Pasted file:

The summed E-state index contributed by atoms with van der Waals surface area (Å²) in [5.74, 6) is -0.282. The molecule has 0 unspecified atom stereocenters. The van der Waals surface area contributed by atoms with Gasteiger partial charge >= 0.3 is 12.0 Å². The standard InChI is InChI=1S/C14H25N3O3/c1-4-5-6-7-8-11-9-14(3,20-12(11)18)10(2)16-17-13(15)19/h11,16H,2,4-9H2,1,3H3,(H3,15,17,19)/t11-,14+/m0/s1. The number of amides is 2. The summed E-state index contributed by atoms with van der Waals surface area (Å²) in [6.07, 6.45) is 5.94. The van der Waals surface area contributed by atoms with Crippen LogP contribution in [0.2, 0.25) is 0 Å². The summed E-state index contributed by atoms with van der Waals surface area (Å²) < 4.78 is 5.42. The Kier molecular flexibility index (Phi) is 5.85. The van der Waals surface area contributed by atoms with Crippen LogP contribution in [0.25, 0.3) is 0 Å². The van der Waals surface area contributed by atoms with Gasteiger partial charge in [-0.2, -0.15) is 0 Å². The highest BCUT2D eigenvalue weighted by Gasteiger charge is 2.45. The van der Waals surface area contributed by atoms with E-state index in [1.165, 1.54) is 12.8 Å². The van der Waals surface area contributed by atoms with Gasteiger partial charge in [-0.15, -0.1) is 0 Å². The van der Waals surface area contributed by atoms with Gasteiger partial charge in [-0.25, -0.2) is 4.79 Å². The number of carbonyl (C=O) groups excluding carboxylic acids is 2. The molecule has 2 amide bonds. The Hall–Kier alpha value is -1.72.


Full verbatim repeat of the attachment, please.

The summed E-state index contributed by atoms with van der Waals surface area (Å²) in [5.74, 6) is -0.282. The molecule has 0 unspecified atom stereocenters. The van der Waals surface area contributed by atoms with Gasteiger partial charge >= 0.3 is 12.0 Å². The standard InChI is InChI=1S/C14H25N3O3/c1-4-5-6-7-8-11-9-14(3,20-12(11)18)10(2)16-17-13(15)19/h11,16H,2,4-9H2,1,3H3,(H3,15,17,19)/t11-,14+/m0/s1. The number of amides is 2. The summed E-state index contributed by atoms with van der Waals surface area (Å²) in [6.07, 6.45) is 5.94. The van der Waals surface area contributed by atoms with Crippen LogP contribution in [0.2, 0.25) is 0 Å². The summed E-state index contributed by atoms with van der Waals surface area (Å²) < 4.78 is 5.42. The Kier molecular flexibility index (Phi) is 5.85. The van der Waals surface area contributed by atoms with Crippen LogP contribution in [0.25, 0.3) is 0 Å². The van der Waals surface area contributed by atoms with Gasteiger partial charge in [-0.2, -0.15) is 0 Å². The highest BCUT2D eigenvalue weighted by Gasteiger charge is 2.45. The van der Waals surface area contributed by atoms with E-state index in [1.165, 1.54) is 12.8 Å². The van der Waals surface area contributed by atoms with Gasteiger partial charge in [-0.15, -0.1) is 0 Å². The van der Waals surface area contributed by atoms with Gasteiger partial charge in [-0.25, -0.2) is 4.79 Å². The number of carbonyl (C=O) groups excluding carboxylic acids is 2. The molecule has 2 amide bonds. The Hall–Kier alpha value is -1.72.